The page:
The Southwestern Historical Quarterly, Volume 52, July 1948 - April, 1949

SeicaH /RevoAltioHary MA vemiets
rom Ztexas, 190d-19/2
D URING the latter part of the nineteenth century and the
early part of the twentieth, Texas was a haven for the
persecuted and semi-persecuted politicians and military
leaders from Mexico. Since the border was relatively easy to
cross and since the refugees were generally able to get the
sympathy of the people of the border section of the state, there
were numerous attempts to overthrow the Mexican government
from this region. Porfirio Diaz himself had started his successful
effort in 1876 from the southernmost part of Texas, and he in
turn was subjected to a number of revolutionary movements
from that area. Again, Madero was successful in the revolution
which he had begun with Texas as a starting point, and during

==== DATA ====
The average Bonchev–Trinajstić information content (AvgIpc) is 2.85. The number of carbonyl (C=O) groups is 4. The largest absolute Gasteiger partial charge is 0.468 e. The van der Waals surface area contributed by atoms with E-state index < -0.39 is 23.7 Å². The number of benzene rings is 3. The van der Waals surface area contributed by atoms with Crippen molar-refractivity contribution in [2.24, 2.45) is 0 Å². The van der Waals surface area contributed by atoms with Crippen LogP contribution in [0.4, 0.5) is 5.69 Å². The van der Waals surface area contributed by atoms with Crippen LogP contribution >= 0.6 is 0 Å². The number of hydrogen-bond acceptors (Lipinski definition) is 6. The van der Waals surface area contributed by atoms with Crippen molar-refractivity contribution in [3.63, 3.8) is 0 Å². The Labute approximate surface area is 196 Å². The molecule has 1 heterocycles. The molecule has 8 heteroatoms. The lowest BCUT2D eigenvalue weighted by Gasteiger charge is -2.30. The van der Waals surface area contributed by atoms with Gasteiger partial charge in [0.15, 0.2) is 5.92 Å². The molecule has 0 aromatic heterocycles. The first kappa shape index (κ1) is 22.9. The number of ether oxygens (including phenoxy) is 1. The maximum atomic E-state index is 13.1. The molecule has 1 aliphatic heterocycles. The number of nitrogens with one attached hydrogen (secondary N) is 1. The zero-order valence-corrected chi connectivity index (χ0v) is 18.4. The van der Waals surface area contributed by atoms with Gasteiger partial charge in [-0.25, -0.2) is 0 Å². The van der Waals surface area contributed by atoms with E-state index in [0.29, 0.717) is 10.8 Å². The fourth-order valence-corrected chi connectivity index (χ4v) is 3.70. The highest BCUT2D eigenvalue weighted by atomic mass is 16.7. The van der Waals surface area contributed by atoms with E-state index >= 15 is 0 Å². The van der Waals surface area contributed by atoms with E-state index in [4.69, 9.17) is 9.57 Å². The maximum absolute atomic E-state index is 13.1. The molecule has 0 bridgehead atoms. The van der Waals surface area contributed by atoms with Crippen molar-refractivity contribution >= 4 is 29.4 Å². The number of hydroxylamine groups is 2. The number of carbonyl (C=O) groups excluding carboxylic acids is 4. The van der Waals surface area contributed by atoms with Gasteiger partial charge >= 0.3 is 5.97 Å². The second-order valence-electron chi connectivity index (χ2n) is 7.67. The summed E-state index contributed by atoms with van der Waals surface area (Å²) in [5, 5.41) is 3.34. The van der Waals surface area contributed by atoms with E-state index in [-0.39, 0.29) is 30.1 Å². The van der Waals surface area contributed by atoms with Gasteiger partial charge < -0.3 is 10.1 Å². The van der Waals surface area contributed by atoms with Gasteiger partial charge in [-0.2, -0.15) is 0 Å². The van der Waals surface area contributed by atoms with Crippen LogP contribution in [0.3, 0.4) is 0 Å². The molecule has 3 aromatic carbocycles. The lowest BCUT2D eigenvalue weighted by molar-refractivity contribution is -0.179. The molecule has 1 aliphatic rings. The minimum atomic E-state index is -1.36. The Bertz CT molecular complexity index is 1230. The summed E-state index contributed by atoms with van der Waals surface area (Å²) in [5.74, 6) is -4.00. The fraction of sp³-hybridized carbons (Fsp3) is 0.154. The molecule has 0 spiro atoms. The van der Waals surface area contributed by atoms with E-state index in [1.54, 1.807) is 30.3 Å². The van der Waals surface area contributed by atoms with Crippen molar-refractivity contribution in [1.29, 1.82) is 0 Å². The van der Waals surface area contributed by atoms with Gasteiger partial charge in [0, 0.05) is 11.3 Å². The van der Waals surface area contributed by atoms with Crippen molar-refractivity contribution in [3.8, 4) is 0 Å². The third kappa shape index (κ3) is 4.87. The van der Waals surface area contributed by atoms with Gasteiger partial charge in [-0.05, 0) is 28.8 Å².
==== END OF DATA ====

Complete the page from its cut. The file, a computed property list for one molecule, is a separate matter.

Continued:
his short tenure of office was faced with the necessity of com-
batting movements from that region. During the period under
consideration there were four distinct movements against the
constituted government of Mexico; inasmuch as some of these
movements merged into others, at times it is difficult to ascertain
the exact motivation of any particular group and the alignment
of forces. Nevertheless, each of the attempts was a distinct revo-
lutionary movement in itself.
As the new century progressed, a growing unrest was becom-
ing manifest in the neighbor to the south; many factors, eco-
nomic, political, and social, were contributing to the general
desire for a change. The first important indication of that desire
was the program undertaken by the Partido Liberal under the
leadership of Ricardo Flores Mag6n, who had been repeatedly
hounded by the government officials in the years immediately
prior to 1904. In that year he decided he could do little good
by remaining in Mexico and therefore determined to make some
effort to overthrow the government, using Texas as his base of
operations. After a variety of rather disheartening experiences in

Texas State Historical Association. The Southwestern Historical Quarterly, Volume 52, July 1948 - April, 1949. Austin, Texas. The Portal to Texas History. Accessed May 26, 2016.

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